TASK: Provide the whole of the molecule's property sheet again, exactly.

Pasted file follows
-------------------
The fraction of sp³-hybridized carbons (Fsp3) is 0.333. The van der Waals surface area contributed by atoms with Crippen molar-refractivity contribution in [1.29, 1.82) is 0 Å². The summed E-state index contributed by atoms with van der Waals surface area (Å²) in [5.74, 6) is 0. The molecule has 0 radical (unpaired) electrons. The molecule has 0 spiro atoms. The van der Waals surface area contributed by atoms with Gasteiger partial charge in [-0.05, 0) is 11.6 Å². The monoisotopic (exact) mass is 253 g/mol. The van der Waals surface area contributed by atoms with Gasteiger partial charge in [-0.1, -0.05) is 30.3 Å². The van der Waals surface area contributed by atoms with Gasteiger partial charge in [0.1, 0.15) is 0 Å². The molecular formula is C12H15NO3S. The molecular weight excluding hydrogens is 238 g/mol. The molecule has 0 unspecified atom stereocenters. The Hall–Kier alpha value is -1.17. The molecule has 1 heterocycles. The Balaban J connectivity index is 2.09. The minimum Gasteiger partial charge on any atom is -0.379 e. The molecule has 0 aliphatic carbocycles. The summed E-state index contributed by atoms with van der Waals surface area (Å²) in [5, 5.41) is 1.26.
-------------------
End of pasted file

The fraction of sp³-hybridized carbons (Fsp3) is 0.333. The van der Waals surface area contributed by atoms with Crippen molar-refractivity contribution in [1.29, 1.82) is 0 Å². The summed E-state index contributed by atoms with van der Waals surface area (Å²) in [5.74, 6) is 0. The molecule has 0 radical (unpaired) electrons. The molecule has 0 spiro atoms. The van der Waals surface area contributed by atoms with Gasteiger partial charge in [-0.05, 0) is 11.6 Å². The monoisotopic (exact) mass is 253 g/mol. The van der Waals surface area contributed by atoms with Gasteiger partial charge in [-0.1, -0.05) is 30.3 Å². The van der Waals surface area contributed by atoms with Gasteiger partial charge in [0.1, 0.15) is 0 Å². The molecular formula is C12H15NO3S. The molecular weight excluding hydrogens is 238 g/mol. The molecule has 0 unspecified atom stereocenters. The Hall–Kier alpha value is -1.17. The molecule has 1 heterocycles. The Balaban J connectivity index is 2.09. The minimum Gasteiger partial charge on any atom is -0.379 e. The molecule has 0 aliphatic carbocycles. The summed E-state index contributed by atoms with van der Waals surface area (Å²) in [5, 5.41) is 1.26.